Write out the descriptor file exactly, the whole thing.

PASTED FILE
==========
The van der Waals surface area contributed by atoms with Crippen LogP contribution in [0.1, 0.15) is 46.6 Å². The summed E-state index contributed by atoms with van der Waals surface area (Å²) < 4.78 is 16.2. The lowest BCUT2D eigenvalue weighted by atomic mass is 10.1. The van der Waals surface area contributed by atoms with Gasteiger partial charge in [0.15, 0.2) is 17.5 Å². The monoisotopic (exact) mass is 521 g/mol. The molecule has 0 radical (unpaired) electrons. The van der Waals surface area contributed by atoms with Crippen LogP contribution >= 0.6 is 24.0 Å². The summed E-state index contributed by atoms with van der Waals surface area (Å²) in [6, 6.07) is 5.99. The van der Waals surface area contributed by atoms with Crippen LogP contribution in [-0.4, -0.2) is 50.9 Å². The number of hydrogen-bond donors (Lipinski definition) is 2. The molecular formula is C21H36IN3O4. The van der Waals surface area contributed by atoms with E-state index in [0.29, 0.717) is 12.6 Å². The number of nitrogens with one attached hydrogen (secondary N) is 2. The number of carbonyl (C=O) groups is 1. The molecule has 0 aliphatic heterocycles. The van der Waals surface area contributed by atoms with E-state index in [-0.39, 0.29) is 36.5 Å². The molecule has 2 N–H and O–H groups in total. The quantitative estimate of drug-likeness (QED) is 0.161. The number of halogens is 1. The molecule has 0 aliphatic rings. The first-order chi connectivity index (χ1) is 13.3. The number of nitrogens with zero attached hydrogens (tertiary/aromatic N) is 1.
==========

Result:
The van der Waals surface area contributed by atoms with Crippen LogP contribution in [0.1, 0.15) is 46.6 Å². The summed E-state index contributed by atoms with van der Waals surface area (Å²) < 4.78 is 16.2. The lowest BCUT2D eigenvalue weighted by atomic mass is 10.1. The van der Waals surface area contributed by atoms with Gasteiger partial charge in [0.15, 0.2) is 17.5 Å². The monoisotopic (exact) mass is 521 g/mol. The molecule has 0 radical (unpaired) electrons. The van der Waals surface area contributed by atoms with Crippen LogP contribution >= 0.6 is 24.0 Å². The summed E-state index contributed by atoms with van der Waals surface area (Å²) in [6, 6.07) is 5.99. The van der Waals surface area contributed by atoms with Crippen LogP contribution in [-0.4, -0.2) is 50.9 Å². The number of hydrogen-bond donors (Lipinski definition) is 2. The molecular formula is C21H36IN3O4. The van der Waals surface area contributed by atoms with E-state index in [0.29, 0.717) is 12.6 Å². The number of nitrogens with one attached hydrogen (secondary N) is 2. The number of carbonyl (C=O) groups is 1. The molecule has 0 aliphatic heterocycles. The van der Waals surface area contributed by atoms with E-state index in [-0.39, 0.29) is 36.5 Å². The molecule has 2 N–H and O–H groups in total. The quantitative estimate of drug-likeness (QED) is 0.161. The number of halogens is 1. The molecule has 0 aliphatic rings. The first-order chi connectivity index (χ1) is 13.3. The number of nitrogens with zero attached hydrogens (tertiary/aromatic N) is 1.